Not all particles are the same; not all cleanrooms are the same. There are different standardized classes of cleanrooms based on the number and size of particles per unit volume of air. Achieving the appropriate ISO cleanliness class by particle concentration requires diluting, displacing, and/or removing airborne contamination by supplying adequately filtered air. ISO 14644-4:2022—Cleanrooms And Associated Controlled Environments – Part 4: Design, Construction And Start-Up details the series of design, construction, and start-up activities when creating a cleanroom class.
What Is a Cleanroom?
A cleanroom is a regulated space that is designed to control and filter out contaminants like dust, airborne microbes, and aerosol particles, providing the cleanest possible area. It controls variables like temperature, air flow, and humidity and works by removing contaminants from outside ambient air. Outside air is first circulated to a filter system (either HEPA or ULPA), and the filters then decontaminate the outside air according to their specifications. Additionally, airborne contaminants are directed outside the room by air registers, or the contaminated air is recirculated back into the filters. Cleanrooms are necessary for industries (e.g., electronics, pharmaceuticals, biotech, life science, optics, aerospace, automotive, military, and medical) where small particles can affect the manufacturing and quality of a product or assembly.
What Is ISO 14644-4:2022?
ISO 14644-4:2022 specifies the design, construction, and start-up requirements for creating a cleanroom by providing detailed checklists that include important performance parameters to be considered. This standard pertains to new, refurbished, and modified cleanroom installations. Its primary cleanliness consideration is airborne particle concentration.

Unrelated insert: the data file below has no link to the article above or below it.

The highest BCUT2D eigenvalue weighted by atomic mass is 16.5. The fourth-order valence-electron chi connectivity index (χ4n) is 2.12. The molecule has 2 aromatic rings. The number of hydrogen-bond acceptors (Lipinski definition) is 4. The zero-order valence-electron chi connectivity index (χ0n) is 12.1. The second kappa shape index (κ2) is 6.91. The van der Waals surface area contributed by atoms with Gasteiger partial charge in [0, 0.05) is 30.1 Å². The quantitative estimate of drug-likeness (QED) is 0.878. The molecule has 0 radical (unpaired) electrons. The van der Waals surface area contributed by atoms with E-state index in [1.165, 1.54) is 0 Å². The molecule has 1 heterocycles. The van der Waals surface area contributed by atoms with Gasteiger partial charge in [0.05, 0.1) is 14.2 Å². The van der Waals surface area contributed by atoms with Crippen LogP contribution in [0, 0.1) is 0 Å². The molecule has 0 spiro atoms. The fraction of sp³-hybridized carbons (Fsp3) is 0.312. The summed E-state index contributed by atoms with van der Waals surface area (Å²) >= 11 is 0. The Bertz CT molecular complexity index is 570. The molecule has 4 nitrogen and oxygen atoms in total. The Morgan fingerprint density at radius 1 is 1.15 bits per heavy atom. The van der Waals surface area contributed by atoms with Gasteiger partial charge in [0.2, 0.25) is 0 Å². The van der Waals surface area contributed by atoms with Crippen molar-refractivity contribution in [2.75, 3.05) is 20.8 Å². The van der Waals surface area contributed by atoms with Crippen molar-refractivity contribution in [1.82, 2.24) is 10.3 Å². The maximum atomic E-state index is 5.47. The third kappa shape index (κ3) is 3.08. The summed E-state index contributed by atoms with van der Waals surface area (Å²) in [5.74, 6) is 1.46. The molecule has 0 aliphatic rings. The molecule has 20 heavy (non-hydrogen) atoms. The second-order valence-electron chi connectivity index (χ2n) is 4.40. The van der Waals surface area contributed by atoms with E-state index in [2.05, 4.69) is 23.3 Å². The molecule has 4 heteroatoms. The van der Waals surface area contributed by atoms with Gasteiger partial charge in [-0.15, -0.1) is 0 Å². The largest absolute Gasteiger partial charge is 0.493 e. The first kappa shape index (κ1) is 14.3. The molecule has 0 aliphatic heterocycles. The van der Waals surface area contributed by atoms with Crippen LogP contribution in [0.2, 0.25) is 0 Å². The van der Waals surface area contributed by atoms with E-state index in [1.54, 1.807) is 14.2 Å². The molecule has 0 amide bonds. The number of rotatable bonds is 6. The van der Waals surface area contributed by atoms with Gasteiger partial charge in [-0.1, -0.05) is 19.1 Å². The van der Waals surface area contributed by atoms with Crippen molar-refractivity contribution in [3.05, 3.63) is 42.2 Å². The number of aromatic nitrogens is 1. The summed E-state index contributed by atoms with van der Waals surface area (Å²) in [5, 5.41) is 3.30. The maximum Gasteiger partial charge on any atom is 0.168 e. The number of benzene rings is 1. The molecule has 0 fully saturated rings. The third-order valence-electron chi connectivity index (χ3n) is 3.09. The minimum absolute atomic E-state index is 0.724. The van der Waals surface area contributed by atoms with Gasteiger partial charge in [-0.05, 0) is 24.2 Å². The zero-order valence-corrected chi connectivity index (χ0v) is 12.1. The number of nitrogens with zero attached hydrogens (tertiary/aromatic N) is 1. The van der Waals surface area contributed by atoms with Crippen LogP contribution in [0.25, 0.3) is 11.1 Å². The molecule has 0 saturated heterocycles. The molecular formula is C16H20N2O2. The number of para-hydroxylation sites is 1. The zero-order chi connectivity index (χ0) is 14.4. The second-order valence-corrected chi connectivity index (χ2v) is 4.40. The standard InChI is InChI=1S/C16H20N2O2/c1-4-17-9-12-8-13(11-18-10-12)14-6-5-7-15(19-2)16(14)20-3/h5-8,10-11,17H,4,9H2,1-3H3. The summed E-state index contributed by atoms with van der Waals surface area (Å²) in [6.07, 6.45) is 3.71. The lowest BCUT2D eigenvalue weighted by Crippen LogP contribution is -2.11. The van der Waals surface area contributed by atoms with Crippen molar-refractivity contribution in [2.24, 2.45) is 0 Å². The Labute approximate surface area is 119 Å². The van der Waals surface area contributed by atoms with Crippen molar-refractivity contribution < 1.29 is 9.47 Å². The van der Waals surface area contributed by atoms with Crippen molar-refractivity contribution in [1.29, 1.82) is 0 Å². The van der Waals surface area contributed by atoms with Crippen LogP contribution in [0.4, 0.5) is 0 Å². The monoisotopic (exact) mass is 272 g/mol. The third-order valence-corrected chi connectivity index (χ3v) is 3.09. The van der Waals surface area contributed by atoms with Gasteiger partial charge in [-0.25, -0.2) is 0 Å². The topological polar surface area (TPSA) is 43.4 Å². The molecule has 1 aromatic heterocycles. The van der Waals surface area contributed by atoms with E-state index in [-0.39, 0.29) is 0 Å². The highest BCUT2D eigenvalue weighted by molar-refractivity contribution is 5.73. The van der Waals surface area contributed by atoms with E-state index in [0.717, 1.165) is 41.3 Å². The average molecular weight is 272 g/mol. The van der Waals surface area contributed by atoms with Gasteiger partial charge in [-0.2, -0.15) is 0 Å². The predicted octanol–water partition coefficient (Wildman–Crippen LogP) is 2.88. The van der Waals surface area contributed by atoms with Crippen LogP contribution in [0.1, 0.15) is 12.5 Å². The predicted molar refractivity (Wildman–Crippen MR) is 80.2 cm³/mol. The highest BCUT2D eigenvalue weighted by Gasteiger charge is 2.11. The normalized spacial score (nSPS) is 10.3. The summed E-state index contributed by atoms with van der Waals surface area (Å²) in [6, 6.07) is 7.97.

ISO 14644-4:2022 identifies energy management design approaches to support an energy efficient cleanroom design and provides construction guidance for start-up and verification. A basic element of this document is consideration of aspects, including maintenance, that will help ensure continued satisfactory operation for the entire life cycle of the cleanroom. The standard is intended for use by users, specifiers, designers, purchasers, suppliers, builders, and performance verifiers of cleanroom installations.
Changes Made to ISO 14644-4:2022
This second edition (ISO 14644-4:2022) revises and replaces ISO 14644-4:2001. Here are the main changes made to the 2022 edition:
- Normative content has been extended
- The process of gathering and defining requirements has been added
- The scope has been extended from classified cleanrooms to include additional cleanliness attributes
- The entire text has been revised or clarified to aid its application
What Is the ISO 14644 Series?
The ISO 14644 standard series provides requirements for cleanrooms and associated controlled environments. The following tests are typically carried out as part of performance verification:
- Air cleanliness classification by particle concentration (ISO 14644-1:2015)
- Surface cleanliness level at critical control points by particle concentration (ISO 14644-9:2022)
- Air cleanliness level at critical control points by chemical concentration (ISO 14644-8:2022)
- Surface cleanliness level at critical control points by chemical concentration (ISO 14644-10:2022)
- Particle deposition rate (ISO 14644-17:2022)
- Airborne particle recovery time in non-UDAF systems (ISO 14644-3:2019)
- Airflow visualization (ISO 14644-3:2019)
To learn more about cleanroom testing and the ISO 14644 Series for cleanrooms, check out ISO 14644-3:2019, Cleanrooms & Controlled Environments, Test Methods.
The type of airflow influences the effectiveness of the air system in removing airborne particles.There are three types of airflow concepts used in cleanrooms and clean air devices for contamination control:
The airflow pattern must be uniform, reaching every part of the room and all filters, to allow the air within the cleanroom to be completely changed for the removal of particles and potential contaminants before they settle. ISO 14644-4:2022 notes that some applications can require a combination of different airflow types/directions to both maintain cleanliness and contain hazards.
ISO 14644-4:2022—Cleanrooms And Associated Controlled Environments – Part 4: Design, Construction And Start-Up is available on the ANSI Webstore.
This standard is available in these standards packages: